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  • (01. January 2010., 10:27:49)











Author Topic: False positive detection by F-Secure Mac scanner (JS/Brooks.gen!A, prefs.js ...)  (Read 2498 times)

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Samker

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F-Secure has apologised about a bug in its consumer-focused Mac security software that left surfers fighting against their own browsers as clean files were wrongly classified as malign: http://www.f-secure.com/weblog/archives/00002121.html

A faulty definition in the beta version of F-Secure Mac Protection meant that the software had been wrongly identifying some benign files as being contaminated with malware. As a result some clean files were consigned to the trash bin.

The Finnish security firm responded promptly within hours of the discovery of the problem on Monday by withdrawing the mis-firing definition update and publishing a revised list. It also released a tool that restored files back to their original locations.

Users would not have been too badly inconvenienced providing they avoided emptying their trash during the period when the incorrect updates were applied. Discussion on F-Secure's support forum suggested the problem manifested itself as a battle between users' miscuing security software and their browsers that resulted in browser crashes and more multiple alerts as benign script and download elements were binned: http://forum.f-secure.com/topic.asp?TOPIC_ID=16423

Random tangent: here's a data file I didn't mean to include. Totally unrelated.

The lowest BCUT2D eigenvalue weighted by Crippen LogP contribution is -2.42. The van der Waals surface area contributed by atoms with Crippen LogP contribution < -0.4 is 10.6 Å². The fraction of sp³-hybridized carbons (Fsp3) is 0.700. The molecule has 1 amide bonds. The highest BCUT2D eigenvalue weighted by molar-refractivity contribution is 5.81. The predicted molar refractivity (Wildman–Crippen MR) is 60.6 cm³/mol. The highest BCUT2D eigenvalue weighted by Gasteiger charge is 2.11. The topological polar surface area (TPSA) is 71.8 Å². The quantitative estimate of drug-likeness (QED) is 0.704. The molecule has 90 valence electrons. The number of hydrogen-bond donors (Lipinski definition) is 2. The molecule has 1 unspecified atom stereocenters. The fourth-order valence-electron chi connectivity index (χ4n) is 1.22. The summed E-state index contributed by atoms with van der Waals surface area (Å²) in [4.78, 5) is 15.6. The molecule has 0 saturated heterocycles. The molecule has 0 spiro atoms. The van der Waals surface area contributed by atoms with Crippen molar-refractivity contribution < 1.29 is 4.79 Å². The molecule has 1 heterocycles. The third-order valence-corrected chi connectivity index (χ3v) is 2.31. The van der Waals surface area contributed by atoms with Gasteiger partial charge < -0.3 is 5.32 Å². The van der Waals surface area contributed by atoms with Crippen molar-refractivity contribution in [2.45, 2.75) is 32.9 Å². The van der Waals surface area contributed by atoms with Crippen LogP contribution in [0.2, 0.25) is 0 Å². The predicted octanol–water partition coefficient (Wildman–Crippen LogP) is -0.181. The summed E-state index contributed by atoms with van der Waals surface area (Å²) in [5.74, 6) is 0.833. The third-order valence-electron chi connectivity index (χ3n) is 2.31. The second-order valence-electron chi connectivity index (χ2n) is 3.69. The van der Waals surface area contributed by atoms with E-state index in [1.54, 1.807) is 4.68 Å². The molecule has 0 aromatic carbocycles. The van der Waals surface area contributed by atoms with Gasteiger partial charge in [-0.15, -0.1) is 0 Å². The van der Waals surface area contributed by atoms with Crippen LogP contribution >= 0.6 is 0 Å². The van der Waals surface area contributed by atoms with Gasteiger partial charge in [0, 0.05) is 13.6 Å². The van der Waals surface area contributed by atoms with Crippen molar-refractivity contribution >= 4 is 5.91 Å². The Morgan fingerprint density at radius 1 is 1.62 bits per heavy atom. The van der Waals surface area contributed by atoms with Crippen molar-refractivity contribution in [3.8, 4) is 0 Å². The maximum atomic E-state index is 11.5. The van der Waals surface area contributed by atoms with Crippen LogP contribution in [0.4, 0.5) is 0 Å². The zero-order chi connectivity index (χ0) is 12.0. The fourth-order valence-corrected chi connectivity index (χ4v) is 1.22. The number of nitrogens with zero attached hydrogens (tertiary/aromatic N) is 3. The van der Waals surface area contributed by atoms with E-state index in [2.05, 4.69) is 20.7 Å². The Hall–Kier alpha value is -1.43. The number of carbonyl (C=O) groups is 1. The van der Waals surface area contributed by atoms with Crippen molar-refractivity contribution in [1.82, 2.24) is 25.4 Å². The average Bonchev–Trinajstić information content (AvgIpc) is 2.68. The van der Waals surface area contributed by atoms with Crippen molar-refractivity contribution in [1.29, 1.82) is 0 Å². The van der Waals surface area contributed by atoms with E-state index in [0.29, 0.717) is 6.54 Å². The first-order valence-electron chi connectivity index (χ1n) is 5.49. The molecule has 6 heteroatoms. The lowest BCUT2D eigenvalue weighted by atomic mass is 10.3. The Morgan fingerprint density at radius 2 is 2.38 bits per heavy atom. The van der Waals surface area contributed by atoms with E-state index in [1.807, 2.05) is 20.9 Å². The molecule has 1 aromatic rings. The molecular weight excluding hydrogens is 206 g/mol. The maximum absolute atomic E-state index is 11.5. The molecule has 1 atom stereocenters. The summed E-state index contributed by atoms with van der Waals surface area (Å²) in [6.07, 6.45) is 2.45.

F-Secure has apologised for the problem, which only affected users of its Mac security software. Windows- and Linux-based users of anti-virus packages from F-Secure were unaffected by the problem.

Such false alert problems are all too common to Windows users. Difficulties in these cases hit hardest in cases where security software classifies system files as malign. Stripped of these vital files, systems become unstable.

Vendors try hard to screen against the release of problematic updates but the huge volume of Windows malware spewed out every day makes this process increasingly difficult. Even though similar strains of malware can be pegged with generic detection signatures, updates are still a big part of the mix and a huge ramp-up in Trojan creation inevitably means more frequent updates.

Developers of security software for Macs aren't stuck with this problem, so it's a slight concern that F-Secure's pre-release testing in the case failed to pick up potential problems, even though its handling of the problem once it manifested itself was open and praiseworthy.

(ElReg)

Samker's Computer Forum - SCforum.info

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